Primeval: New World: 108 “Truth” Review
Reviewed by David Selby.
What can I say about Truth? Well, I can tell you confidently that I’ve been looking forward to this episode from the start, in fact, to quote a comment I made on the episode guide two months ago, “the two that have me most anticipating them are Fear of Flying; an apparently fast-paced rescue story which should be a pleasure to watch [I was right there – my favourite of the series so far], and The Truth: Evan, battling his inner demons, telling the truth to other and in turn discovering more about himself, with a lot of tension between characters and still a background threat”. Was I right about this? Did the episode live up to my expectations? Was it good? Yes, it was good. But it didn’t live up to my expectations.
Due to the Albertosaurus being revealed as a hallucination, we didn’t have a ‘proper’ creature incursion to speak of, so the presence of the Pachycephalosaurus was a rather good idea, but in terms of usage, poor. Whilst the complications of its appearance were explored later on, it seemed almost pointless being there, and was forgotten about very quickly. The kind of ‘creature cameos’ that stick in my mind are those like the ones in Series One Episode Four (which turned out to be an escaped pet), or Series Three Episode Ten, with all the various vignettes. But there didn’t seem to be anything unique about this one, apart from the sneeze.
Ken Leeds (Geoff Gustafson) was back, curiously, with his team in full strength; throughout the series he’s gone from being an excessively-suspicious failed bore with a pseudo-secret-agent base to a tough, secure and influential military figure. How this has shaped his persona is unclear, but it’s becoming a very intriguing arc, and the tension with Evan (Niall Matter) is bound to lead to something.
It all kicked off when they arrived back at Cross Photonics; Evan (Niall Matter) having macabre delusions as side-effects of the ‘prehistoric slime’, and the rest of the team fighting to not just save Evan but maintain their own survival. The initial arrival of the Albertosaurus was a very shocking scene, and caused a few jumps from the audience, though it was too quickly revealed that it was a vision; it was made obvious that its being there was too large a coincidence, that there was no Anomaly, and that Evan had lost it.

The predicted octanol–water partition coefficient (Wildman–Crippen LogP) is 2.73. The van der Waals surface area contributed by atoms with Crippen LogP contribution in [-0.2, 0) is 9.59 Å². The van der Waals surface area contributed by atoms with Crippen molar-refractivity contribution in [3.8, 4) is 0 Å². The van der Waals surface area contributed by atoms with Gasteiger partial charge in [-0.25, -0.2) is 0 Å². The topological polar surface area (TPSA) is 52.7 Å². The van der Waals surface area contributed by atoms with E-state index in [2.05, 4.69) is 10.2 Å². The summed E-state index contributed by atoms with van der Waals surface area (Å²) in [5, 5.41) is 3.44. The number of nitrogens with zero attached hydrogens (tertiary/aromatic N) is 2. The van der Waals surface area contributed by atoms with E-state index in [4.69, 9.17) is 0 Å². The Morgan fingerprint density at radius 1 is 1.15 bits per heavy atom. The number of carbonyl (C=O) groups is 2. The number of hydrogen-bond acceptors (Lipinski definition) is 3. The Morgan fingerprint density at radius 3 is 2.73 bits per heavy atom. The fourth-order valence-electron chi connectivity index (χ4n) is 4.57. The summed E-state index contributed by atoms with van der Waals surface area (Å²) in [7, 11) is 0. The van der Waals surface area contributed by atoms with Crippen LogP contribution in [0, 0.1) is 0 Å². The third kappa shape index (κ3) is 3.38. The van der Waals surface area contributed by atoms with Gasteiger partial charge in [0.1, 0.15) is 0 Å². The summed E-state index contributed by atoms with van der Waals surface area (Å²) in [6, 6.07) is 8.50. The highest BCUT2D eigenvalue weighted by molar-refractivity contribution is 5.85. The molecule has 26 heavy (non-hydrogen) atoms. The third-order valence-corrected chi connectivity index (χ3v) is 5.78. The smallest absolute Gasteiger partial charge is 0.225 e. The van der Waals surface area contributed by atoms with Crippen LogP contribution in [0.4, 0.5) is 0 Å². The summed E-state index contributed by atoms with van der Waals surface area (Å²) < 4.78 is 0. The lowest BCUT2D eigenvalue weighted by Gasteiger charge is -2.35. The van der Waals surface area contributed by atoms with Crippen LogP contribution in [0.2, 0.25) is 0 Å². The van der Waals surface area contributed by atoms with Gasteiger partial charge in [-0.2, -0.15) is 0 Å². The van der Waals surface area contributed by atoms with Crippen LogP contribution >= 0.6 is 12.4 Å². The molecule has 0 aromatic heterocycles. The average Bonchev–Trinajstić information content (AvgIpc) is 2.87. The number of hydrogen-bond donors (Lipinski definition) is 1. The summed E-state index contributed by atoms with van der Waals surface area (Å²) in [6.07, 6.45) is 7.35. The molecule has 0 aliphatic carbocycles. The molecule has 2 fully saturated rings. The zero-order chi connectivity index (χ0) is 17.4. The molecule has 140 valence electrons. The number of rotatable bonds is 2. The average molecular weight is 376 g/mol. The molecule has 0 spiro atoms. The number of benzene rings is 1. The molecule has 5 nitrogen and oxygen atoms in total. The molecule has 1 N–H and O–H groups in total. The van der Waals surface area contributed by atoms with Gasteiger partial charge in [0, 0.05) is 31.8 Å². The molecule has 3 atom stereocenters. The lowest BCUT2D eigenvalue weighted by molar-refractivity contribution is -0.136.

Evan became suitably and excessively terrifying, endangering the life of Dylan (Sara Canning) and developing a serious downer over her. Some parts were executed flawlessly; Evan’s distrust in the other team members, the reminiscences of his tragic past, and his exchange with Angelika (Miranda Frigon) (discussed later). But others felt overstretched; almost contrived, and a waste of screen-time considering that the start was ridiculously rushed. There were minutes where I just felt a bit bored, and some of the ‘truly exciting’ moments of revelation weren’t anywhere near as captivating as they should have been – I think I’m due a re-watch.
The truth about Mac (Danny Rahim) was definitely one of the highlights, and although it was very confusing at first, and left a lot of questions to be answered (particularly the fact that his existence is now a paradox), I’m glad it was decided on, as it meant that being a sci-fi show, the long-awaited ‘timey-wimey complications’ (no doubt also inspired by British success Doctor Who) had made their way into Primeval. I’m also glad that the ‘frozen soldier’ arc was tied up, though I’d now like to see more of Mac’s time at the arc: was he important? How did he get trapped on the other side of the Anomaly with the Albertosaurus? And did he work with Matt, Connor and Abbey (did he know anything about the bizarre cliff-hanger from Series 5?!)?
And finally, the ending was absolutely great; the scene between Evan and Ange was unconditionally beautiful, and allowed Evan to finally confront his demons. The saddest part was when Angelika realised that he wasn’t seeing her; instead his dead wife, whom he hasn’t truly got over. It’s interesting how that was the first thing he hallucinated about. It’s also interesting that Ange was the one who reminded him of his wife enough to picture her, and that Ange was the one who had the strength to tranquilize him.
Overall Verdict: 8.5/10
A very good, thought-provoking and poignant episode of twists and turns, but with a few negligible, but still noticeable faults. I now hope to see more of the Ken Leeds arc in the final five episodes of the series.
And after all that, I think I ought to drop a note by about the cancellation of The New World: it’s a dreadful shame. I’ve heard that the series ends on a cliff-hanger, which is awful, giving as it means that it’s made the same mistake that both the third and fifth series made; finishing unresolved when there is a huge risk that the show may not even be coming back. It’s clear that Primeval will forever go through phases of being cancelled and brought up by another channel, and frankly, it’s time for it to stop. I believe personally that Primeval should be brought back for either a last series or a feature-length special, featuring both the revived and original cast (though the latter obviously can’t consist of characters like Cutter), finally unravelling the mysteries behind the Anomalies and the Future Predators, and tying up loose ends, otherwise, the writers are going to lose control.